A Side of Modernity With Your Big Mac?
It is Day Three of the modern, progressive era at McDonald’s. Can you smell the hot, sizzling breeze of change?
If you can’t, you’re not alone. The analysts who questioned McDonald’s executives after the company unveiled its turnaround plan Monday took scant notice of all the modern progressiveness in the air, focusing instead on the company’s announcement that it’s going to hand 3,500 of its company-owned restaurants over to franchisers. Investors seemed underwhelmed.
Still, I can’t help but keep coming back to the new catchphrase. Chief Executive Officer Steve Easterbrook said “modern, progressive burger company” four times while talking to the analysts. Chief Administrative Officer Pete Bensen said it once, too.
Then there was the video, from which I took this lovely screen-grab:
Easterbrook’s 23-minute call to arms was targeted at members of the McDonald’s “family,” but is for the moment available for all to see online. I watched it when it came out first thing Monday, and I’ve just been watching again. I can’t stop, really.
Partly it’s just Easterbrook’s accent. He grew up in Watford, a London suburb, and he doesn’t sound much like Ray Kroc. Then there are those eyebrows, which you can see above. Also, as National Public Radio’s Bill Chappell has already noted, Easterbrook hardly ever blinks. But what really got me was his beguilingly weird mix of pep talk, tough talk and management jargon. A sampling:
I’m not interested in average for this business.
Over the last five years, the world has moved faster outside the business than inside.
We’re not on our game. Like I said, the numbers don’t lie.
We will execute at a higher cadence, educated with market-leading consumer insight.
We’ll focus on better listening, better segmentation, less sweeping talk to millennials as if they’re one single group with shared attitudes.
We will create strategies that leverage our scale and convening power. That’s how we’ll continue to deliver our unique surround-sound of positivity.
We will continue to be forensic in our approach to financial management.
There was also this graphic:
See, “modern, progressive burger company” at the very top. In the analyst call, Easterbrook offered this definition of what that meant:
To be a modern progressive burger company, we're … focused on returning excitement to our proposition and brand and unlocking greater financial value. As we turn around our critical markets, we will create strategies which leverage our scale and competing power, bring disruptions to life and sharp brands on the move. We will also seek to be more progressive around our social purpose in order to deepen our relationships with communities on the issues that matter to them.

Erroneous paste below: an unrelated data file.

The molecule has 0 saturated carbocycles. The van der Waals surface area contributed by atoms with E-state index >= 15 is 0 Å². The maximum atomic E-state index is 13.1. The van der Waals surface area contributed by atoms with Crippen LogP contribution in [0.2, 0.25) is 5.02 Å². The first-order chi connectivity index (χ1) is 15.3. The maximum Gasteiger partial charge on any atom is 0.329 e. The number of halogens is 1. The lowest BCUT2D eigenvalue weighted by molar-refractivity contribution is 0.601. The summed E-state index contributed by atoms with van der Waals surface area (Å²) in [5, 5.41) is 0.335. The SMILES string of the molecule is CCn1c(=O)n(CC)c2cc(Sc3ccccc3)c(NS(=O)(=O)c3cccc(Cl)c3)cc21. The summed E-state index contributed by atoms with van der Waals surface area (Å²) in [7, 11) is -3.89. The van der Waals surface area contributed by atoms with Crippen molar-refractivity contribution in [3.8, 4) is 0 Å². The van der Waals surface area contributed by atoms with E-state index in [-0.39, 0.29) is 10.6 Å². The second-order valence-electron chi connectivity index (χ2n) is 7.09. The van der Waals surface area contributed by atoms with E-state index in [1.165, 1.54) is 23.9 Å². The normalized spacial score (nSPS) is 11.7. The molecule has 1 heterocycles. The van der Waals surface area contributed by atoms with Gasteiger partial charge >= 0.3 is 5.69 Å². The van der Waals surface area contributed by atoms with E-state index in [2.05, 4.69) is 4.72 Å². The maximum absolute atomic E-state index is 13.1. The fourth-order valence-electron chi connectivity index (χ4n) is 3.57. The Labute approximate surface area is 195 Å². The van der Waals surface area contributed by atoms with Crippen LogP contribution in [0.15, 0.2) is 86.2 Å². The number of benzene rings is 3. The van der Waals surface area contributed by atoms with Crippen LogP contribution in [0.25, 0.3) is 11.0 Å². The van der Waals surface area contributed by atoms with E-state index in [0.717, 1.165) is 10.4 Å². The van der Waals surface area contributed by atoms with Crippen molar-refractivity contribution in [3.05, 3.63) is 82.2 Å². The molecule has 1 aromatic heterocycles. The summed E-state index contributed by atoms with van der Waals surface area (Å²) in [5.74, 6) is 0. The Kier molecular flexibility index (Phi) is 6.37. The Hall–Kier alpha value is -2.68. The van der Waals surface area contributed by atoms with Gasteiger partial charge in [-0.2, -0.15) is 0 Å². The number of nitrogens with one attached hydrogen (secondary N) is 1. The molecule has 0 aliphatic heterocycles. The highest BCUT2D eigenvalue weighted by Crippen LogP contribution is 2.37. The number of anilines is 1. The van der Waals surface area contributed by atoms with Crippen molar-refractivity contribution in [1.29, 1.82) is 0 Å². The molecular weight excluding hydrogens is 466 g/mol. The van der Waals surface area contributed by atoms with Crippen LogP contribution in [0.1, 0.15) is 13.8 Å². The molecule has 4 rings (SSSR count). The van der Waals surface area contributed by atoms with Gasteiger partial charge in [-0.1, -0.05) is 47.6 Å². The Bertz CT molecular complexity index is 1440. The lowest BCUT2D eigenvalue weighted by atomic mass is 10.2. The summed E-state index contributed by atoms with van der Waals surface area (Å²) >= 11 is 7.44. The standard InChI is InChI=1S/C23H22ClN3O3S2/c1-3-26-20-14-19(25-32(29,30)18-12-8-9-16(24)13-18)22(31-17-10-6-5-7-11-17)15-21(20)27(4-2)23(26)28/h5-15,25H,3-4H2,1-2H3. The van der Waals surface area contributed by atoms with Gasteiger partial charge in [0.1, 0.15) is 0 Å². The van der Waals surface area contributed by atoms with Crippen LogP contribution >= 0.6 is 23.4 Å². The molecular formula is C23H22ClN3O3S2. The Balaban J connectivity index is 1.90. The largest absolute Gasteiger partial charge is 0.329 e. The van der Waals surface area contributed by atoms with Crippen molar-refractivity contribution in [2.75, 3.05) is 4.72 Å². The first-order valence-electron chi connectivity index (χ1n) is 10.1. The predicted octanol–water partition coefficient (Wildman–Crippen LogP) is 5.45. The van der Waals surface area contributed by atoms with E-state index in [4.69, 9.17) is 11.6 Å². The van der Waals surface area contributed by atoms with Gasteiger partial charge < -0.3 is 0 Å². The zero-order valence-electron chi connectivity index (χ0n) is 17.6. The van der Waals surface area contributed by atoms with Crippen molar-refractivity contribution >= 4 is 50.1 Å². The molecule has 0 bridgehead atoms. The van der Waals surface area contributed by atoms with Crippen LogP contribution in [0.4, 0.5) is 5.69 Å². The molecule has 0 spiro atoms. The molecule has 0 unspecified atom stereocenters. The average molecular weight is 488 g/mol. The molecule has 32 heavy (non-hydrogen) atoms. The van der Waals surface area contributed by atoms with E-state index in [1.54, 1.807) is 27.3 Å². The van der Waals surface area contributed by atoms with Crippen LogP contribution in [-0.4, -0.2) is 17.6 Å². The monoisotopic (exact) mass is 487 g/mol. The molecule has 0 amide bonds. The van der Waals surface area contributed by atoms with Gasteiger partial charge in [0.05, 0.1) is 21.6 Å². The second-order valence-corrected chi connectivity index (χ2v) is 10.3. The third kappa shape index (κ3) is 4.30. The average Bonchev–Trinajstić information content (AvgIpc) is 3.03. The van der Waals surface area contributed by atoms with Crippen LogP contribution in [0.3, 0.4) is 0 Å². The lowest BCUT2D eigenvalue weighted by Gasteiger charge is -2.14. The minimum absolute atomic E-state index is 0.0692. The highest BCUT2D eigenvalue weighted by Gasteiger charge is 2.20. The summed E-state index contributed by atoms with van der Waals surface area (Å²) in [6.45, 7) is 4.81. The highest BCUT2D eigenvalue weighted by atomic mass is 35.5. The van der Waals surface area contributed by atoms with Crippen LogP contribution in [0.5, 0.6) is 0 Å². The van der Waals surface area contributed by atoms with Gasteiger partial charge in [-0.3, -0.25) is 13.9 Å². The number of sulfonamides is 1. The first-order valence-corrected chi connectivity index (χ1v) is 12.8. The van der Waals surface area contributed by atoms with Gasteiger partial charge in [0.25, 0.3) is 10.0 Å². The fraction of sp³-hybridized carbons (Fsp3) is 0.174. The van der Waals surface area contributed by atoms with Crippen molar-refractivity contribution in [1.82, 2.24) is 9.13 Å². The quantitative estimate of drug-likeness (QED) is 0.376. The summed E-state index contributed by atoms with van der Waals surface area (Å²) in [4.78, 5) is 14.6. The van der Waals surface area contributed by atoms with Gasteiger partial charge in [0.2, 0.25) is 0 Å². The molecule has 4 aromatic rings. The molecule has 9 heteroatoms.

Maybe what he’s saying is, “We’re going to use our size and scale and talent to copy and improve on stuff that we see smaller, newer restaurant chains doing around the world. We’re basically going to be the same McDonald’s, just less out of date.” This seems to have been the blueprint Easterbrook followed at McDonald’s UK, the best-performing of the company’s major units. He left in 2011 for what turned out to be two brief stints running what you might call modern, progressive UK-based restaurant chains -- PizzaExpress and Wagamama -- then returned to the mother ship in 2013 and was promoted to CEO earlier this year.
There do seem to be some built-in contradictions here. McDonald’s U.S. division said last month that it would increase wages and benefits for workers at company-owned restaurants, which sort of fits with that idea of being “more progressive around our social purpose.” But this week’s turnaround plan called for reducing the percentage of company-owned restaurants. And while McDonald’s push to get medically important antibiotics out of chicken and other food animals is both progressive-sounding and possibly of great import, the company’s scale seems to rule out going to anywhere near the lengths that its former subsidiary Chipotle has on ingredient sourcing. As for the new-look Hamburglar McDonald's unveiled today in the U.S., he does seem modern. Unclear on the progressive part, though.
So what exactly is a modern, progressive burger company? I’m guessing that in the end the only definition that will really matter is this -- it’s one where same-store sales have stopped falling.
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